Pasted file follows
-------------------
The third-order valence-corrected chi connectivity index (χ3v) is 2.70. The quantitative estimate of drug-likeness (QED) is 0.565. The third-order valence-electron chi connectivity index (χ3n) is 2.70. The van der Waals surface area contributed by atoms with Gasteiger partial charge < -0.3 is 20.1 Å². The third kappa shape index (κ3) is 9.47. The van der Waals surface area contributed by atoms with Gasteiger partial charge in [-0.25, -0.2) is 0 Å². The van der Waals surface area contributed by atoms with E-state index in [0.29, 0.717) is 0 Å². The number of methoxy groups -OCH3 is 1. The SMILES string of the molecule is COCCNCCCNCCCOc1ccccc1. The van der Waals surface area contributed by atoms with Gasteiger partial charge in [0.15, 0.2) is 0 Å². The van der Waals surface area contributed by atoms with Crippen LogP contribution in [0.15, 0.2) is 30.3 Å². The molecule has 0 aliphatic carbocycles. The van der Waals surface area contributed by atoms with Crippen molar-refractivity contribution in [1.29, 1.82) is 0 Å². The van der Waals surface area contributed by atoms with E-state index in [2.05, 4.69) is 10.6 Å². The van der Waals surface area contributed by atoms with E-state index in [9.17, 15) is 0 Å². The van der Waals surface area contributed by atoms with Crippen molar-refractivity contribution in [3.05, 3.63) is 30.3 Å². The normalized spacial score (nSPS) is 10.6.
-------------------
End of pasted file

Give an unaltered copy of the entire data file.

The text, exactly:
The third-order valence-corrected chi connectivity index (χ3v) is 2.70. The quantitative estimate of drug-likeness (QED) is 0.565. The third-order valence-electron chi connectivity index (χ3n) is 2.70. The van der Waals surface area contributed by atoms with Gasteiger partial charge < -0.3 is 20.1 Å². The third kappa shape index (κ3) is 9.47. The van der Waals surface area contributed by atoms with Gasteiger partial charge in [-0.25, -0.2) is 0 Å². The van der Waals surface area contributed by atoms with E-state index in [0.29, 0.717) is 0 Å². The number of methoxy groups -OCH3 is 1. The SMILES string of the molecule is COCCNCCCNCCCOc1ccccc1. The van der Waals surface area contributed by atoms with Gasteiger partial charge in [0.15, 0.2) is 0 Å². The van der Waals surface area contributed by atoms with Crippen LogP contribution in [0.15, 0.2) is 30.3 Å². The molecule has 0 aliphatic carbocycles. The van der Waals surface area contributed by atoms with Crippen molar-refractivity contribution in [1.29, 1.82) is 0 Å². The van der Waals surface area contributed by atoms with E-state index in [2.05, 4.69) is 10.6 Å². The van der Waals surface area contributed by atoms with E-state index in [9.17, 15) is 0 Å². The van der Waals surface area contributed by atoms with Crippen molar-refractivity contribution in [3.05, 3.63) is 30.3 Å². The normalized spacial score (nSPS) is 10.6.